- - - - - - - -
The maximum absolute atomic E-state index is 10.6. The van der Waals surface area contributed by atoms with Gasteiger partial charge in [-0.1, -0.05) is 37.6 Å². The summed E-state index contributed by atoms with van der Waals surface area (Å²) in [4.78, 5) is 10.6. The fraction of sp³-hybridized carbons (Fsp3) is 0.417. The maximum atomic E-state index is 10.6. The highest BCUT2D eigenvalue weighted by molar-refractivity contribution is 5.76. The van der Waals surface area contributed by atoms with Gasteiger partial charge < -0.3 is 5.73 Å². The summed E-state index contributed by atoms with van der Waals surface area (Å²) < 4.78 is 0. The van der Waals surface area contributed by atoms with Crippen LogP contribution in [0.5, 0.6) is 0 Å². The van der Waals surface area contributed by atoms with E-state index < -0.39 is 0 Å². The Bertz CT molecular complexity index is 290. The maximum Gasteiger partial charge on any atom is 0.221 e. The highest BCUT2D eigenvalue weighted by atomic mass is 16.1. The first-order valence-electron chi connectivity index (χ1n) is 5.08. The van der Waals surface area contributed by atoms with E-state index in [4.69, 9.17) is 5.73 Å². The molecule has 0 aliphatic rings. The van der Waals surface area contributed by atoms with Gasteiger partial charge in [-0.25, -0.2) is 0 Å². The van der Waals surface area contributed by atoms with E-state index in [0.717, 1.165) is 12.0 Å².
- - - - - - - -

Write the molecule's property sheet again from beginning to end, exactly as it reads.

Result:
The maximum absolute atomic E-state index is 10.6. The van der Waals surface area contributed by atoms with Gasteiger partial charge in [-0.1, -0.05) is 37.6 Å². The summed E-state index contributed by atoms with van der Waals surface area (Å²) in [4.78, 5) is 10.6. The fraction of sp³-hybridized carbons (Fsp3) is 0.417. The maximum atomic E-state index is 10.6. The highest BCUT2D eigenvalue weighted by molar-refractivity contribution is 5.76. The van der Waals surface area contributed by atoms with Gasteiger partial charge < -0.3 is 5.73 Å². The summed E-state index contributed by atoms with van der Waals surface area (Å²) < 4.78 is 0. The van der Waals surface area contributed by atoms with Crippen LogP contribution in [0.5, 0.6) is 0 Å². The van der Waals surface area contributed by atoms with E-state index < -0.39 is 0 Å². The Bertz CT molecular complexity index is 290. The maximum Gasteiger partial charge on any atom is 0.221 e. The highest BCUT2D eigenvalue weighted by atomic mass is 16.1. The first-order valence-electron chi connectivity index (χ1n) is 5.08. The van der Waals surface area contributed by atoms with E-state index in [4.69, 9.17) is 5.73 Å². The molecule has 0 aliphatic rings. The van der Waals surface area contributed by atoms with Gasteiger partial charge in [-0.25, -0.2) is 0 Å². The van der Waals surface area contributed by atoms with E-state index in [0.717, 1.165) is 12.0 Å².